Kentucky Fried Metric

It’s been a while since I enjoyed a long form tweetstorm — so I was glad to read Jared Spool’s scathingly fun criticism of the Net Promoter Score (NPS) instrument.

As someone who likes NPS, did my opinion about it change at all? Yes!

As someone who grew up eating KFC (I mean, how do you resist that salty greasy goodness?) I fully understand the deliciousness of the metric as a believable cure-all.

Will I stop using it? No!

I definitely will be using it less — now that I have more carefully examined what goes into my KFC chicken bucket thanks to Jared and friends. But if I am really hungry and I know that only a trip to KFC/NPS will hit the spot for me, I’ll definitely sneak it in when I want to.

All things “bad for you” aren’t guaranteed to always be bad. It’s expecially bad in the cases when you are overusing or misusing them unconsciously, and when you are consciously seeking to exact badness to yourself or others with such means. But when used sparingly, consciously, and with good intentions — something good can happen. So I’ll be holding on pressing the full-delete key on my NPS brain cells for now.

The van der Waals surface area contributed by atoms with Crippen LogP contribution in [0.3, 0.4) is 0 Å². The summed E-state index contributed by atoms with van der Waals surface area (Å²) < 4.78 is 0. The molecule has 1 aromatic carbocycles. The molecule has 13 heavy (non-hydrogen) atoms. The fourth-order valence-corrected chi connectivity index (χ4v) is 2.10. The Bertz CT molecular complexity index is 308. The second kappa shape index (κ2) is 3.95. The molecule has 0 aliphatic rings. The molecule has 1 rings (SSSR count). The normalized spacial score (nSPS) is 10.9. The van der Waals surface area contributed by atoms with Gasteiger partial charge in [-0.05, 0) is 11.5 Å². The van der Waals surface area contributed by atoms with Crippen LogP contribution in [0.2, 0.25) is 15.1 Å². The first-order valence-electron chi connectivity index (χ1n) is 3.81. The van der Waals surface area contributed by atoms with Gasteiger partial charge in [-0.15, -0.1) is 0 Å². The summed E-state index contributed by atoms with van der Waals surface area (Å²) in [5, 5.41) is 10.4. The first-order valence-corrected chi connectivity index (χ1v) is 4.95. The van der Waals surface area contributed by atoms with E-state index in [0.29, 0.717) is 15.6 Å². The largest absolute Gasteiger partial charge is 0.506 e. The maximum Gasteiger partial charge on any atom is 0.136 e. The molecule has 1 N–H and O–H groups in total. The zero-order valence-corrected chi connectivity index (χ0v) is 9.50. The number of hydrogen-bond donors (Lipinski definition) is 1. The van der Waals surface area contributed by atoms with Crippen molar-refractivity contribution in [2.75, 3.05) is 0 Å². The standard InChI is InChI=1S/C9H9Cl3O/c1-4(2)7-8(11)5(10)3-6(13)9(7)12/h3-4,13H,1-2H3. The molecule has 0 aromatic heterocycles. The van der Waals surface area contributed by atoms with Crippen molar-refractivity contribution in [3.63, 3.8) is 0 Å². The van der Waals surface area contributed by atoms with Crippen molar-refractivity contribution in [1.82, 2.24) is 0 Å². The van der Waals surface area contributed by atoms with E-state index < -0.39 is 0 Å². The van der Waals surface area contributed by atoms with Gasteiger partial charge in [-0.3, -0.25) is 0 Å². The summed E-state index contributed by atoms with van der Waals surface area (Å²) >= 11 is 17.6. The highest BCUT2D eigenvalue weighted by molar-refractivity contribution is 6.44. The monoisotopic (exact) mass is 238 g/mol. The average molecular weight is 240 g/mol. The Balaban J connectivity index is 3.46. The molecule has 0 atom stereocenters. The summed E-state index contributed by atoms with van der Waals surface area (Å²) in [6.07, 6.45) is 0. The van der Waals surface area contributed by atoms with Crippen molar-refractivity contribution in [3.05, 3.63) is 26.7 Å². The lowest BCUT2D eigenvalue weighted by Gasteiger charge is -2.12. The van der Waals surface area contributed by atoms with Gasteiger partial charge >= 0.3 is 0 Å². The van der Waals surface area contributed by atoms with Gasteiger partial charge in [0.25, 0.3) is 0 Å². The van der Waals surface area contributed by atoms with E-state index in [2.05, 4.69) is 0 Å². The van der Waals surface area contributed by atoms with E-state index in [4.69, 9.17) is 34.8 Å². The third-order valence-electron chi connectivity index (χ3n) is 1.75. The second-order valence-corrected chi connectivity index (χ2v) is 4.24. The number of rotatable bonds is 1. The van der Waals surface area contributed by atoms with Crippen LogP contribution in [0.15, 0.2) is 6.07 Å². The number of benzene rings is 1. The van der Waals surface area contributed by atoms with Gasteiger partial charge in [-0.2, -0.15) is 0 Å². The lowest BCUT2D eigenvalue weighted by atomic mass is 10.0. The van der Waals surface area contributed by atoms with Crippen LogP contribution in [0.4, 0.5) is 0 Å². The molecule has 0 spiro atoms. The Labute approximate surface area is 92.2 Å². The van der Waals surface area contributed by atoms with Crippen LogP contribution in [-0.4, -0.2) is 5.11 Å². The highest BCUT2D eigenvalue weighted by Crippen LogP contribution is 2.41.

1 Comment

  1. John, I recently came across a different metric – Customer Improvement Score. This is in the context of software services and the question it asks is a likert scale again, but asks about the impact of the services provided on client’s business. So on a scale of 1-10.

    I can see this being modified to other industries also , including food industry. I think the core is to understand why people buy the product /service. Essentially we take jobs-to-be-done and measure how effective a product/service is in performing that job effectively.

    This is a hypothesis, but I believe that business should measure part of their success in terms of their customer’s success.

    Like

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